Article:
Magnus Anderson wrote:Is it because the latter evaluates to \(\infty\) or because you think the former equals to a finite number or because of something else?

Nope, you've pretty much got it. If it evaluates to a finite number, you can use it in arithmetic. If it evaluates to \(\infty\), you can't.

Magnus Anderson wrote:And how did you come to your conclusion?

Because arithmetic deals with numbers, quantities. \(\infty\) is not a quantity.

Magnus Anderson wrote:Why is it okay to say that \(10 \times (0.9 + 0.09 + 0.009 + \cdots) = 9 + 0.9 + 0.09 + \cdots\) but not okay to say that \(10 \times (1 + 1 + 1 + \cdots) = 10 + 10 + 10 + \cdots\)?

Well, you can, but here's where the other rendition I talked about comes in: if you want to do arithmetic on \(\infty\), you have to play by different rules. \(10 \times (1 + 1 + 1 + \cdots) = 10 \times \infty = \infty\). <-- In what case, with normal arithmetic using normal numbers, can you say 10 x n = n?

Note that those weird rules don't apply to the case of \(0.\dot9\): \(10 \times (0.9 + 0.09 + 0.009 + \cdots) = 10 \times 0.\dot9 = 9.\dot9\).

Magnus Anderson wrote:If I understand you correctly, we can do arithmetic with \(0.9 + 0.09 + 0.009 + \cdots\) because it's not equal to \(\infty\).

Why is that so?

Because \(0.9 + 0.09 + 0.009 + \cdots\) is a quantity and you can do arithmetic with quantities. \(\infty\) is not so you cannot.

Magnus Anderson wrote:So don't do arithmetic with \(\infty\) or accept that different rules apply. <-- Take your pick.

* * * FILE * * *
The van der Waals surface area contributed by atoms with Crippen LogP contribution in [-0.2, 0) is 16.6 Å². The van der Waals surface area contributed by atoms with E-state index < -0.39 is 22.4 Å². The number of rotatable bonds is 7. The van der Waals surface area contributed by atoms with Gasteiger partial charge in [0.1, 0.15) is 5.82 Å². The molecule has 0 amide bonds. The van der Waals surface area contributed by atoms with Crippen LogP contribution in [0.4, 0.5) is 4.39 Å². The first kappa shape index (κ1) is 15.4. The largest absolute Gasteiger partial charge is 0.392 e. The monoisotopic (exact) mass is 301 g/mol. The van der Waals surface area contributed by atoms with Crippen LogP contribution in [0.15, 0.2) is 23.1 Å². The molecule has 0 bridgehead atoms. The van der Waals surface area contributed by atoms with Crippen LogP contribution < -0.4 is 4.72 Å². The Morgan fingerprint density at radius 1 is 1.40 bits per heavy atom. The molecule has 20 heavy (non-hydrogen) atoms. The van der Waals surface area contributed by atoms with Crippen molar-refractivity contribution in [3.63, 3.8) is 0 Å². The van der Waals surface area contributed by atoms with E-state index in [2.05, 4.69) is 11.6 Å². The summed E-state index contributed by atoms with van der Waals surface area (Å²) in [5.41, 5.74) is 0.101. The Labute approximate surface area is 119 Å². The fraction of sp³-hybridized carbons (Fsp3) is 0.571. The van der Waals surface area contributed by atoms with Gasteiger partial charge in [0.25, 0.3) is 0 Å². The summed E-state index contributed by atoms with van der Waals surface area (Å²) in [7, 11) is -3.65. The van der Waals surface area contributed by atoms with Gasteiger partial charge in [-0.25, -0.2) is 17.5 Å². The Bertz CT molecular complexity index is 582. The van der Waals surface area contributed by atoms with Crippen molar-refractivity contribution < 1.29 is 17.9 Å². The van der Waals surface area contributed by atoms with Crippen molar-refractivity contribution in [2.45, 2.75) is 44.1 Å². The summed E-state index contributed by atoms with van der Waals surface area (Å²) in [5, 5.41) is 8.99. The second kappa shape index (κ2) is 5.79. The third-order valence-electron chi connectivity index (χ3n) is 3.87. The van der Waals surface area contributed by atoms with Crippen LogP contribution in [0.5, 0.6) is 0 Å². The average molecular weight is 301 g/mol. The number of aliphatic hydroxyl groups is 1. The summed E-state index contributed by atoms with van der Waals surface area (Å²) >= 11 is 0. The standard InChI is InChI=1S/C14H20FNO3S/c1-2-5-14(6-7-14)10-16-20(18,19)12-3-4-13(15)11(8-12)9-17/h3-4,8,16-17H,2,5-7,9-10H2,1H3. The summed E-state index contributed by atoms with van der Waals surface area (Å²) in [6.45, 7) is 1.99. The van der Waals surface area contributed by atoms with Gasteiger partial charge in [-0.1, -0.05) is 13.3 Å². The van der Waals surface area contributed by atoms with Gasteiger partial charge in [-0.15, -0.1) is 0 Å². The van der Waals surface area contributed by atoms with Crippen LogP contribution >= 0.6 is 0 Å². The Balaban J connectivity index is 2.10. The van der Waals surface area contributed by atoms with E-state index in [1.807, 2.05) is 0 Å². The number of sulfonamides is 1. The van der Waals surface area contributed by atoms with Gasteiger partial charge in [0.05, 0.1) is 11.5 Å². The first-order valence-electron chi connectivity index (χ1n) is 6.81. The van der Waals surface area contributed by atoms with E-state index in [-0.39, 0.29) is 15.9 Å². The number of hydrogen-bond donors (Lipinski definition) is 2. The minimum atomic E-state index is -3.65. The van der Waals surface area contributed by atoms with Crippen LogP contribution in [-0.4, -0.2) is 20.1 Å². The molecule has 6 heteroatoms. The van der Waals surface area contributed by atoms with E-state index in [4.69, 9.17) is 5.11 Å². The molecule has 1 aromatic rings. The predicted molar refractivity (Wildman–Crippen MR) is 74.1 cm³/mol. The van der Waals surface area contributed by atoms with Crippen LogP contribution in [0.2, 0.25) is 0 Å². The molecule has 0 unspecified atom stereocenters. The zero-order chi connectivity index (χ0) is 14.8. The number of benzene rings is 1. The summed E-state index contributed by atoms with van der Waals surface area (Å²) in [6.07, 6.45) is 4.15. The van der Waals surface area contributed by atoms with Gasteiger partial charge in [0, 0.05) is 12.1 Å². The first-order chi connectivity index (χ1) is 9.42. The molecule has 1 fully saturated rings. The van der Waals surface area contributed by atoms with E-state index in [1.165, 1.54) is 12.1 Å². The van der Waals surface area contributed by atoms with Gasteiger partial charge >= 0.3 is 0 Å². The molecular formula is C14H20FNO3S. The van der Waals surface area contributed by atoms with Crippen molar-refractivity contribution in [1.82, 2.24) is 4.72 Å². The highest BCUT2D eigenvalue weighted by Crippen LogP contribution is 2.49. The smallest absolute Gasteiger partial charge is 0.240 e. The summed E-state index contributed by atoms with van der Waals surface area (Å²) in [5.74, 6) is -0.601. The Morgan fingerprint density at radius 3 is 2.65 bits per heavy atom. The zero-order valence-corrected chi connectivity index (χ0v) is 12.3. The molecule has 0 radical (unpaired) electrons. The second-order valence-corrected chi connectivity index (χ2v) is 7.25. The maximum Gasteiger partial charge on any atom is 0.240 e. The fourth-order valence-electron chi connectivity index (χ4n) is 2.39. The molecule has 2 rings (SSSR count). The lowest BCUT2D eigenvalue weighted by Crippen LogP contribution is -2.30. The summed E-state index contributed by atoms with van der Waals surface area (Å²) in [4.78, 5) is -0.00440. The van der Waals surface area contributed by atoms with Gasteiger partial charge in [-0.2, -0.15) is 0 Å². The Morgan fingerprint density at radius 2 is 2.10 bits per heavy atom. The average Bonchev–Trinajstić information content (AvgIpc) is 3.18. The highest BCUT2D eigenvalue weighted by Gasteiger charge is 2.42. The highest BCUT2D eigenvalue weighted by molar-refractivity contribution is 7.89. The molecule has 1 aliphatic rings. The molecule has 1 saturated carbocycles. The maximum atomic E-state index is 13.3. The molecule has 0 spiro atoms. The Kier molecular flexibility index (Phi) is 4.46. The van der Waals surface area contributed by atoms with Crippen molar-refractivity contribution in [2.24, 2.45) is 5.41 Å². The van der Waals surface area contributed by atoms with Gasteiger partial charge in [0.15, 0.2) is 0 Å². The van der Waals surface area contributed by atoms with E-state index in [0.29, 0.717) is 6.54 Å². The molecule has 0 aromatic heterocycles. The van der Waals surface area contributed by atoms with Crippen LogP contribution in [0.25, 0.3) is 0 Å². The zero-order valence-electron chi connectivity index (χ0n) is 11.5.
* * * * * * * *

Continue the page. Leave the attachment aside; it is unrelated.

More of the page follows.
But you didn't explain why.

You can only do arithmetic with quantities. If you choose to do arithmetic with things other than quantities, you gotta figure out a different set of rules that makes sense with those things.

For example, suppose you wanted to do arithmetic with 'red'. One good starting point might be to ask: what does adding 1 to red mean? red + 1 = ??? You gotta figure out what that could possibly mean. Are you adding 1 unit of saturation to red? If so, then maybe the rule is: red + 1 = brighter red. Maybe adding 1 means adding 1 more square foot of red (like if you were painting). Then red + 1 = more surface area of red.

^ It would be a different kind of arithmetic, not the traditional one that everyone is used to.

As I said, \(\infty\) is a property of sets, the property of being endless. I keep asking you what \(\infty\) + 1 means. I'm asking what it means to add something to an infinite set such that it's property of being endless changes somehow. I'm asking this in much the same vein as asking what does red + 1 mean. I need to understand what's being conveyed by the statement "red + 1" in order to know what it equals. Same with \(\infty\) + 1. What am I supposed to be imagining. The best I can do is to imagine adding something to a collection of things that's already infinite and asking myself: does this change the property of being endless. And the answer seems to be: no, it's still endless. If you say, it makes it

more endless, then I have to ask about

that in the same vein: what am I imagining when I imagine something being more endless than something else that's endless?

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